26 years ago I embarked on a new hobby: Reggae Radio. It was Spring of 1988. My college roommate and I were in the Pie Pizzeria near campus at the University of Utah. They had the local community radio station on their Hi Fi: KRCL 90.9FM
Types of Radio:
- Commercial: For profit, various formats, funded via advertisements
- College: Managed by students, “college rock” indie format, funded via grants, radiothons, student fees and University support. Non-commercial (no adverts)
- Public Radio: may or not be affiliated with a University. Mostly geared to NPR talk comment and similar. Funded mostly via Radiothons, donors, local businesses. Non-commercial (no adverts)
- Community Radio: Usually done as a community asset rather than a campus entity. Funded via Radiothons*. Non-commercial (no adverts)
KRCL 90.9FM, where I have deejayed now for 26 years is a Community Radio station
*Radiothon is where the station interrupts regular programming, for a week or ten days at a time, to entice listeners to pay to become members. The price of not taking advertising. (By license, non-commercial stations are not allowed to accept advertising.) We run Public Service Announcements for non-profit groups and charge local business underwriting. “Smile Jamaica is sponsored by One Stop Smoke Shop.” Lowkey, non-advocacy. Can’t say, “Come on down to One Stop Smoke Shop”.
Back to my story….
Roomie and I were having a slice and heard that KRCL was looking for new volunteers to host shows. The two of us had been involved with the re-start of the U of U’s college station called KUTE. Even though KUTE only broadcast in the student union, it did give me a little bit of experience on how be “on mic”.
Long story short: I had been doing a Reggae show on KUTE called Positive Vibrations. My roommate was into contemporary 80’s music and they weren’t looking for that. I got the nod to be trained. He did not.
Chris Gittins (RIP) was a long time programmer at KRCL and he trained me on the ins and outs, the rules and regs. Great guy. Very good mentor. KUER’s station manager John Greene (or as I call him Juan Verde) was KRCL’s station manager. Another top rank radio man.
In most community radio stations you have to pay your dues. And that means graveyard slots. Mine was 3-6 AM Monday Morning. I would try and sleep for a few hours, Sunday night, and then set the alarm with plenty of time to drive to the station. During the coldest winter in decades.
I called my show 3 O’clock Roadblock from Bob Marley. However, it wasn’t Bob but Black Uhuru who were my favorite Reggae group. I always started off a show with one of their selections.
My first show was 4th of July Weekend (July 2), 1988. It was fun and gave me plenty of time to figure out how to do radio without a ton of people listening in.
I went to San Francisco in early June to “load up” on Roots: Vinyl discards in San Francisco, Berkeley, Oakland, San Jose, Sacramento, Reno. Started buying some CDs too. CDs were fresh and the Vinyl was cheap as people got out of the wax and into the aluminum (or whatever Cds are made of.)
I programmed 3 O’clock Roadblock from July 1988 to August 1989. I couldn’t hack the disruption every Monday after crashing at 6 AM and trying to sleep.
But then the host of Smile Jamaica at the time, John “Rutabaga” Reese, was looking to transition back to a true weekend lifestyle. I apprenticed with him starting October 1989 (Radiothon weekend). We did the show together, alternating sets, for a while. Then every other weekend. Summer 1989 I came back from another crate dig in the Bay Area and he called me to say he was ready to let me fly solo.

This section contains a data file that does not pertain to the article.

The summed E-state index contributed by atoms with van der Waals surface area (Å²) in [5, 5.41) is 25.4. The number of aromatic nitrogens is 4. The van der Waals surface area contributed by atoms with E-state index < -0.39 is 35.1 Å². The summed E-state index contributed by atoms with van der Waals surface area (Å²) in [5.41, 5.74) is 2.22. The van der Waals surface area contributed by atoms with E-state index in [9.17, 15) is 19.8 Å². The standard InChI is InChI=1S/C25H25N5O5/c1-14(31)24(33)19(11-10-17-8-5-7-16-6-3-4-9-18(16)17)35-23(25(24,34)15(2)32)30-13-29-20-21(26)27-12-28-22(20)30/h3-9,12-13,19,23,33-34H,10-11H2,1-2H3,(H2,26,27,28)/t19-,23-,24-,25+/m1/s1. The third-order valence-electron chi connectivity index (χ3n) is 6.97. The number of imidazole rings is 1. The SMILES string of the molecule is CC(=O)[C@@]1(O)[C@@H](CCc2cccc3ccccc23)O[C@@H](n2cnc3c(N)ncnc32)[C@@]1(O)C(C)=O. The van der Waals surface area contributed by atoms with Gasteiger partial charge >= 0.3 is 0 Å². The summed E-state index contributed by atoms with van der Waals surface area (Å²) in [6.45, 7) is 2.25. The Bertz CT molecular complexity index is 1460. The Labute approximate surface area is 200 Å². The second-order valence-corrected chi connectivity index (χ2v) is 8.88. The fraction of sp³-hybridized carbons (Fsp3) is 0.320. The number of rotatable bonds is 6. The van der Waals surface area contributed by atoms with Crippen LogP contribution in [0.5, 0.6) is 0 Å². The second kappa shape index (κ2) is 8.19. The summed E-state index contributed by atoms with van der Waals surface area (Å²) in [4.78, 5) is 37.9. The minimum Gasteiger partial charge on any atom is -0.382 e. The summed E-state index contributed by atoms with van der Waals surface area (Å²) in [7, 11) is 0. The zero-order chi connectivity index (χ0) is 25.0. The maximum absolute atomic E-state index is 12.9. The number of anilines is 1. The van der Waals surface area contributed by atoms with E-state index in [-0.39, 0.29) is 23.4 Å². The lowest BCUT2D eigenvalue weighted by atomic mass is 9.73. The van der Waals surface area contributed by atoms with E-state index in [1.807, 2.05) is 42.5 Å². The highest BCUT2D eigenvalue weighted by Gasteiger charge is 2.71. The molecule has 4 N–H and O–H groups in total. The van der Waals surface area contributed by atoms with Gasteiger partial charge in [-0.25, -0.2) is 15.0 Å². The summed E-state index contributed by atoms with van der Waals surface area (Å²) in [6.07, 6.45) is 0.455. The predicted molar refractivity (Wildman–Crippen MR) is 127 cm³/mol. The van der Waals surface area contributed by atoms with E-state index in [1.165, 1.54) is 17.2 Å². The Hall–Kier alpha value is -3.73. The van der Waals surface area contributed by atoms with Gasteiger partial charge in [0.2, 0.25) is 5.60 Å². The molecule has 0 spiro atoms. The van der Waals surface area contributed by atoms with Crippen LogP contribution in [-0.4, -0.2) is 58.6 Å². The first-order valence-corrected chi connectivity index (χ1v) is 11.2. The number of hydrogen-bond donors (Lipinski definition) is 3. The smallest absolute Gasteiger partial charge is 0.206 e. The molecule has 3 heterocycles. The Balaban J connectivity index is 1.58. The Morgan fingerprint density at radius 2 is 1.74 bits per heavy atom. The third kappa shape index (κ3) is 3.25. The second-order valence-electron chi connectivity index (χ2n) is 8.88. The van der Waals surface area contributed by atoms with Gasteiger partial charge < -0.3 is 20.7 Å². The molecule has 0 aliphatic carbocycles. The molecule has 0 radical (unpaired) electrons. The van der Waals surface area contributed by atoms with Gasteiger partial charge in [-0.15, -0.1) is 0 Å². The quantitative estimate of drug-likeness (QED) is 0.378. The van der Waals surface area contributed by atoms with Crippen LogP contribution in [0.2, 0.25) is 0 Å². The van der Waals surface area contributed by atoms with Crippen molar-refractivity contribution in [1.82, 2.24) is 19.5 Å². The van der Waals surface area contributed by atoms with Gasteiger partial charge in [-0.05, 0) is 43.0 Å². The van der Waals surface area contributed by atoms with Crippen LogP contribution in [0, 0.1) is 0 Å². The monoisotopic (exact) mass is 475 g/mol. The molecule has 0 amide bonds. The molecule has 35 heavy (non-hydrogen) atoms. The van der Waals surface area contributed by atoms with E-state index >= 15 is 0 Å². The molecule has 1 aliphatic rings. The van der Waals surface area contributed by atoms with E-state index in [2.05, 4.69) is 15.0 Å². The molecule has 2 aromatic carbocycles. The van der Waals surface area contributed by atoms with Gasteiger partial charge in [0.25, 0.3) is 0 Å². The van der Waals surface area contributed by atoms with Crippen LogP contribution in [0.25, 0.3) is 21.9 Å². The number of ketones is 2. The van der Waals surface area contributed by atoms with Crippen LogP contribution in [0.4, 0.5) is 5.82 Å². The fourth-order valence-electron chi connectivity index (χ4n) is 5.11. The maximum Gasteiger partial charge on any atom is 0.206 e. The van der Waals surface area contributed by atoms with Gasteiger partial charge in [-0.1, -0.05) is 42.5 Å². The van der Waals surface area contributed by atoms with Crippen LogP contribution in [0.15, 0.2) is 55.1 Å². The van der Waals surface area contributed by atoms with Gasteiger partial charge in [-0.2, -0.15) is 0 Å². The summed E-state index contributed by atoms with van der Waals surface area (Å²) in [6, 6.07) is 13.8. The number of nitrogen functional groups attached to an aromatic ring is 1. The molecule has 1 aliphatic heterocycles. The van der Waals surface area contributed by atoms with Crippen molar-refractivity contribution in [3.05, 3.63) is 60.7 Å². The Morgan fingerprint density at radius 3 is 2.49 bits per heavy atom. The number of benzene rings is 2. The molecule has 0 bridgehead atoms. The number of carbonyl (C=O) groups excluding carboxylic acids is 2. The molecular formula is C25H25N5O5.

And I never stopped. So today is a celebration of 26 years of Reggae Radio. More than half my life.
I come from the land of the ice and snow. I don’t do well in the heat. I just got back from a combo style work gig in Las Vegas built around a couple days of cratedigging. In 112 degree heat. Vinyl is Vital, indeed!
So to celebrate 26 years, today’s Smile Jamaica Ark-Ive, will be devoted to the Black Wax Attack. Had a nice little score of Vinyl rarities for sure-ty last week. Made sure they didn’t melt in my car from the Record Shop to my hotel room. I have been rinsing them out all morning. Pulling together 3 bags of vinyl: Lps, 7″, 10″ and 12″ singles. Soundtrack to this blog post! I am the ultimate multi-tasker: I listen as I write.
When you crate dig for Reggae vinyl there is always going to be these titles: UB40 Labour of Love, 70’s Third World, 80’s Jimmy Cliff and Steel Pulse. Surprisingly little in Bob and Peter. They must sell as soon as they get to the racks.
The reason for that is: the major labels, who dabbled in Reggae, sent promotional vinyl. Free wax in return for airplay. Often times, they would issue special dance mix singles. THAT is what I look out for.
Here is the harvest of driving around Las Vegas in 112 degree temps with my brake sensor going off because it couldn’t handle that high temp at low elevation
- Jimmy Riley: Rydim (Mango); Sly & Robbie, great soul vox on an LP of blissful soul covers
- 2 Third World Promo singles I didn’t have: Sense of Purpose & the Story’s Been Told (German pressing!)
- Osbscure Josey Wales Jamaican dancehall 12″
- Several cool pic sleeve offerings for annual Record Store Day: Mazzy Star and Ronnie Spector with the E Street Band
Driving back from Vegas, I stopped in for gas and hit up Cedar City’s record shop: Groovacious
Found some nice titles on CD. A Euro Horace Andy, a Culture re-issue I didn’t recognize.Joe Gibbs 12″ Comp for $4 (Roots sounds better at $4 than $14).
Beastie Boy instrumental, Ohio Players, Brothers Johnson 70’s funk;. some psychedelic African revives and the fave of the dig: A Peter Tosh bootleg from 1978
Smile Jamaica live every Saturday 4-7 PM Mtn. Time:
- 90.9FM in Utah
- Stream: Tune In Radio
- Ark-Ive. Here on Smile Jamaica blog; without commercial interruptions
- Twitter: SmileJ_KRCL for live alert and stream upload/blog posts